Federal lawyers also have asked to delay a lawsuit filed by the state and city of Portland against President Donald Trump and his immigration enforcement policies. In the suit, Oregon’s attorney general and the city of Portland claim Trump’s Justice Department has improperly and unlawfully “targeted” Oregon for denial of federal grants that assist state and local law enforcement agencies simply because Oregon is a sanctuary state. State law prohibits state and local law enforcement agencies from using public resources to arrest people whose only violation of the law is being in the country without documentation. A judge put the case on hold Wednesday. It will continue once government attorneys can resume “their usual civil litigation functions,’’ Justice Department lawyer W. Scott Simpson wrote in a court filing.

The Justice Department, however, hasn’t sought a delay in its settlement case with the city of Portland on police reforms required after an investigation found officers used excessive force against people with mental illness.

That’s largely because the next court hearing in the case isn’t until June, when a judge will evaluate how the city’s new community policing citizen panel has been working.

The Justice Department has directed federal prosecutors to ensure that “essential public safety and national security missions continue,’’ said Kevin Sonoff, a spokesman for the Oregon U.S. Attorney’s Office. About one-third of the Oregon U.S. Attorney’s office is working, he said.

“In Oregon, we have reduced staffing levels, but (assistant U.S. attorneys) and staff supporting criminal prosecutions will continue working,’’ he said. “Civil litigation is curtailed or postponed to the degree it can be without jeopardizing human life or property.’’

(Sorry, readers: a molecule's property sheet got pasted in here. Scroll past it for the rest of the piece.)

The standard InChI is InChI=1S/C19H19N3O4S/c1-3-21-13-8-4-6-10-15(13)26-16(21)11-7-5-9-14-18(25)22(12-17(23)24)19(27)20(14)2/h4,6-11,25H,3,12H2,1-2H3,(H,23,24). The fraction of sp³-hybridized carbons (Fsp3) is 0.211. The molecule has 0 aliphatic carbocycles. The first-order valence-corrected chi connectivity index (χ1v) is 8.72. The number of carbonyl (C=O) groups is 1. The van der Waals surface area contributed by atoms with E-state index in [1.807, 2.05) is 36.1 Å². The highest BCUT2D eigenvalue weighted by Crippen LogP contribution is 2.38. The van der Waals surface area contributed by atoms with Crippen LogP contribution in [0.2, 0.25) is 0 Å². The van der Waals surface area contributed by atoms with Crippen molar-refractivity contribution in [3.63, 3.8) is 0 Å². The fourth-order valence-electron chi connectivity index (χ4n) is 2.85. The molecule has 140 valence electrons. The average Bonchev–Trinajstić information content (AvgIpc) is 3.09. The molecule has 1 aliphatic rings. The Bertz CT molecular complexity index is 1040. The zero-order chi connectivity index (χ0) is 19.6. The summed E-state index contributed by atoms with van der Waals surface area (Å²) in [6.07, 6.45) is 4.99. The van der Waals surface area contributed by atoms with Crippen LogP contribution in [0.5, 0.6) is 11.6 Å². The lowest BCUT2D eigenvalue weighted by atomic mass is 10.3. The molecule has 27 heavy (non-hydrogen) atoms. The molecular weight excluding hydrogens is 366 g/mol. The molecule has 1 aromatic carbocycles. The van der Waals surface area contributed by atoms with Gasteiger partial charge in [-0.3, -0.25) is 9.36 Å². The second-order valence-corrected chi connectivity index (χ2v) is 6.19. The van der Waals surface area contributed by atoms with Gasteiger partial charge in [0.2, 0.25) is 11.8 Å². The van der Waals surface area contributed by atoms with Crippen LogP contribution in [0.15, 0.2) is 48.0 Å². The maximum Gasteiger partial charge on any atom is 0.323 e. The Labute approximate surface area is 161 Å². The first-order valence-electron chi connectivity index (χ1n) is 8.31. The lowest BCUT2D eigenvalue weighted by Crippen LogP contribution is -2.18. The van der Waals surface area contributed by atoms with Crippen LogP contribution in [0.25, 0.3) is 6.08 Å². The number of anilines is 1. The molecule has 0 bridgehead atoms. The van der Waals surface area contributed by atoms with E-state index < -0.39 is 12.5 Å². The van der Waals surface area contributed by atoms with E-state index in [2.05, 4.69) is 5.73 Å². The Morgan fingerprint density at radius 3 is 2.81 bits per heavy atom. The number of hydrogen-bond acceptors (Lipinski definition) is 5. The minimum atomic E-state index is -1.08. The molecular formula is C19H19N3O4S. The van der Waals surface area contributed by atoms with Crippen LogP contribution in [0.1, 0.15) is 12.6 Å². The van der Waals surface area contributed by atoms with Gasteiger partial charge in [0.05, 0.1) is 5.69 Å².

Federal courthouses are using court fee balances and other money not dependent on a new appropriation from Congress to stay open through the end of next week, according to the Administrative Office of the U.S. Courts.

The federal judiciary system also is working to conserve available money by delaying or deferring expenses, such as new hires and travel that’s not case-related when possible, according to Jackie Koszczuk, a spokeswoman for the U.S. Courts Administrative Office in Washington, D.C.

The government shutdown marked its 13th day Thursday, with no end in sight resulting from the dispute over Trump’s demand for billions of dollars for a U.S.-Mexico border wall.

After Jan. 11, each federal court district will make its own decisions regarding what’s considered critical work and the staff necessary to perform it, Koszczuk said.

Criminal prosecutions, as they relate to public safety, are likely to proceed but civil litigation could be further delayed in Oregon, according to the U.S. attorney’s Office.

And while federal public defenders will be paid through Jan. 11, other court-appointed defense lawyers assigned to cases as part of the Criminal Justice Act Panel had their pay suspended in late December because of the shutdown, Hay said. The panel defense lawyers, who are appointed by the court when people can’t afford to hire private attorneys, are paid $140 an hour.

That could impair their ability to hire investigators or forensic experts who work on contract, said Tiffany Harris, a criminal defense attorney on the federal panel.